Another cost you’ll want to factor into your decision to buy a home is insurance. There are three types to consider: homeowners insurance, flood insurance, and mortgage insurance. Homeowners insurance is required, though you will have some options to choose from; but flood or mortgage insurance may or may not be required depending on your property and lender.

All lenders require homeowners insurance, which is typically included in your monthly mortgage payment. Your lender will hold a portion of the payment designated for insurance in an escrow account. An insurance estimate will be included on the first page of the “Loan Estimate,” under the Estimated Payments section. If you do not purchase homeowners insurance, your lender is allowed to purchase on your behalf with advance notice; keep in mind it may be more expensive than a policy you could purchase on your own.

Homeowners insurance is a package policy and covers the following: structure of the home if damaged; personal belongings if damaged or stolen; liability protection in the case of a lawsuit for bodily injury or property damage; and living expenses in the case the home is rendered uninhabitable due to damage.

While the homeowners insurance package is standardized, there are options based on your type of home, as well different coverage levels. Most homeowners purchase an HO-3 policy that costs an average of $2,100 per year, and homeowners with renters can add an endorsement for risks associated with renting to tenants. The HO-6 policy is standard for owners of condos or co-ops and costs an average $700 per year.

There are three levels of coverage: (1) actual cash value, which pays for replacement minus a deduction for depreciation; (2) replacement cost, which pays for replacement, and no deduction; (3) and guaranteed replacement, which provides the highest level of protection to account for increases in construction costs and pays to replace or rebuild as it was — even if the cost exceeds your policy limit.

Buying Homeowners Insurance Tips:

  • Know your home’s history! You can request a copy of the home’s loss history report (called a CLUE ® or A-PLUST Report) from the seller. A long loss history could indicate underlying issues in the home or prepare you to expect more expensive insurance.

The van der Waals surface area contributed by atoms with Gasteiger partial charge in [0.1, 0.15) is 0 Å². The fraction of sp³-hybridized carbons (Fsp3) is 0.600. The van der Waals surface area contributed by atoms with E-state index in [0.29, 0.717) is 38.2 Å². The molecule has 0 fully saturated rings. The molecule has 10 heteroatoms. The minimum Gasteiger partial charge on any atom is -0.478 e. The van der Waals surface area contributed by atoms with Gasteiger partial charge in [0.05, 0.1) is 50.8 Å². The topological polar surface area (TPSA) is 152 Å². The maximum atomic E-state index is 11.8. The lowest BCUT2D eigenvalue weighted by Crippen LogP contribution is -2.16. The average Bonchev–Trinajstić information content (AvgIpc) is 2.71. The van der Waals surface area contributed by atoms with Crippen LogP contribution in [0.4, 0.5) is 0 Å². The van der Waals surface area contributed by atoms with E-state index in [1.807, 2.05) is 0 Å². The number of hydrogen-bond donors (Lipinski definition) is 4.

• Insure your home for the total value it would cost to rebuild your home. This is different from the market value. Learn how to calculate the rebuild cost here.
  • Shop around! Get at least three quotes and go with the company that best fits your needs.

Damage from most natural disasters, including fire, hurricane, hail, lightning is covered. The following are NOT covered and require purchasing an additional policy: flooding, earthquakes, and damage from poor maintenance.

Flood insurance, a separate purchase, is standardized through the National Flood Insurance Program by Congress, and is sold by private insurance companies. A full explanation of flood insurance is available on, a website supported by the Center. You can use the site’s tools to look up your flood zone and estimate your potential insurance rate.

Another consideration, mortgage insurance, protects your lender, not you, in the event you fall behind on your payments, lowering the potential risk to the lender and allowing you to qualify for certain mortgages. Mortgage insurance is generally required by lenders for down payments less than 20% of the purchase price, as well as by FHA and USDA loans. You can read more about mortgage insurance and typical terms here.

Maintaining Homeowners Insurance Tips:

  • Review your policy each year! If you’ve made home improvements, make sure your policy reflects those changes.
  • Installing safety and security devices or fire resistant products may lower your premiums. Check with your insurance company.
  • Complete routine home maintenance to reduce risk of damage.